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22 comments
schermbeck
schermbeck

You'd think the same folks that get worked up over black helicopters would get really mad over black helicopters indiscriminately dropping a toxic soup mix of chemicals with unknowable health consequences on them.

ehartmann11
ehartmann11

I am just SO GLAD that this discussion turned into a political rant about Obama instead of talking about stopping aerial spraying in Dallas.  Just SO HAPPY, I can't stand it.

noblefurrtexas
noblefurrtexas

The CDC, one of the few highly-respected agencies of the government, was doing just fine until the Obama people got hold of it.   They not only changed much of its mission, and were using it for political reasons. 

A center for communicable diseases - the CDC - is a very forward-looking agency that not only looks at current preventive methods of reducing diseases but keeps statistics, stays up with modern methods around the world, operates 24-hours per day to respond to physicians and emergency rooms, and was always focused on its critical missions....at least until Obama turned it into another  Global Warming cheerleader and PAC for chemical and pharmacological firms.


I also keep hearing how Michelle Obama keeps bugging them to be sales reps for her goofy diets and health theories. 


So, it's no wonder the CDC is making mistakes that could cost people their lives.  It is poorly managed these days, and does not receive enough oversight by Congress to offset the continued abuse the agency takes from Obama politicians, contributors, and certain people in the White House. 

bvckvs
bvckvs topcommenter

I don't see the problem as hubris - although CDC employees may have that trait.

The real problem is lack of competent oversight.  The Republican congress, which is supposed to be providing that oversight, is unable or unwilling to perform that function.  It's the same with the problems at the VA, SEC, FCC, immigration and just about every other facet of government.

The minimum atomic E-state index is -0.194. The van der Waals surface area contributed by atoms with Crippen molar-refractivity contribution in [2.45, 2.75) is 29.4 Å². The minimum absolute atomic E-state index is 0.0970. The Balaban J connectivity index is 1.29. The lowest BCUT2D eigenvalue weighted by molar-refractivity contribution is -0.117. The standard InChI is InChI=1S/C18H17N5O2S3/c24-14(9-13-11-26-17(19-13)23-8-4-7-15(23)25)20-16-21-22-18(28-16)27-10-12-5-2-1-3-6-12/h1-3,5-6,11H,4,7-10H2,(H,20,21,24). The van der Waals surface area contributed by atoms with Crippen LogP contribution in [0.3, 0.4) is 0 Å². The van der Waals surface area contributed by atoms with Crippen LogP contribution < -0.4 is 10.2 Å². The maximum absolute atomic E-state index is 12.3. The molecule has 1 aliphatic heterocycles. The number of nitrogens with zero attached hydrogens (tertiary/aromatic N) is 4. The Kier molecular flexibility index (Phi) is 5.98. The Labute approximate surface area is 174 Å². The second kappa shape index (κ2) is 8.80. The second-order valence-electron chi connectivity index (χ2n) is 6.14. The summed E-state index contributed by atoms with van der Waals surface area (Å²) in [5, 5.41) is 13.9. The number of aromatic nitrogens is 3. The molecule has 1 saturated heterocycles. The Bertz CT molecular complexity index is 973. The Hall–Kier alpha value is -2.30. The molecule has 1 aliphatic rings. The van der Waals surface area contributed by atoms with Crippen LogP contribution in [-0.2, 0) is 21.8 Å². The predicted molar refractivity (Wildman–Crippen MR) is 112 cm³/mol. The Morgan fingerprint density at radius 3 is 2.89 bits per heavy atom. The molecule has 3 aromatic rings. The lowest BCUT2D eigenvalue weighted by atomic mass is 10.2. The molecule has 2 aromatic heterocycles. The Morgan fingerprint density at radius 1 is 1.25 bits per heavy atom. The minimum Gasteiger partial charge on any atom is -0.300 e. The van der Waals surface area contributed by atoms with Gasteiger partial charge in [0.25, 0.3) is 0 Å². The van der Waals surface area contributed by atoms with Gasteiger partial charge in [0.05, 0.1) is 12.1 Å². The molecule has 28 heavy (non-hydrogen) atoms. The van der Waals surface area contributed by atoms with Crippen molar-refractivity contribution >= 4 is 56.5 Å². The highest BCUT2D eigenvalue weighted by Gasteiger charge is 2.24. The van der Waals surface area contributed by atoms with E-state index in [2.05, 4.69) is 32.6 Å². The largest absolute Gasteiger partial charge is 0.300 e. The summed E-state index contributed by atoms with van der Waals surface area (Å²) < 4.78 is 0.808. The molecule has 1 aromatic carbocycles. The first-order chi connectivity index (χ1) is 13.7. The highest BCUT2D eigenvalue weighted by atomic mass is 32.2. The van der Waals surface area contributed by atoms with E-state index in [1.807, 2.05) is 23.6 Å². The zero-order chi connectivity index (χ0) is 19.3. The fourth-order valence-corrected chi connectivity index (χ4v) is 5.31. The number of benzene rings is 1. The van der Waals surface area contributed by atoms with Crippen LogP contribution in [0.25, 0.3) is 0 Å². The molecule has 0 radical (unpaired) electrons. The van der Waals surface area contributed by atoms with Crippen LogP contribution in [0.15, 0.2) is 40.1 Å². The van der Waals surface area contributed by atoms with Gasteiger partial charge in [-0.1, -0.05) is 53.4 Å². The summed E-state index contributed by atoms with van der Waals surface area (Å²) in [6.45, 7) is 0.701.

They're so focused on complaining that the system is broken, they can't be bothered with fixing or maintaining it.

TheRuddSki
TheRuddSki topcommenter

I can hear those hard drives crashing now.

ThePosterFormerlyKnownasPaul
ThePosterFormerlyKnownasPaul topcommenter

This sort of behavior is very troubling.  It is almost as if the standard procedure in government and business is to throw something out and then dare to the opposing viewpoint to prove you wrong.


The relationship between citizens and the government should not be adversarial.  However, it seems that it has gotten that way.


Some day a government agency will come out and say that there is a terrible thing happening and people will "yeah, right"; and the same thing will happen if a government agency says that something good will happen.


The story of the boy who cried wolf does cut both ways.

wcvemail
wcvemail

First! and first to thank Jim for digging down into the footnotes, and persistently keeping up with this story. Non-hubristically, too.

noblefurrtexas
noblefurrtexas

@schermbeck It is not local folks who decide what chemicals to use to prevent West Nile Virus and numerous other mosquito-born diseases. They are cleared by the Department of Agriculture, the EPA, the CDC, and probably the FAA for all we know.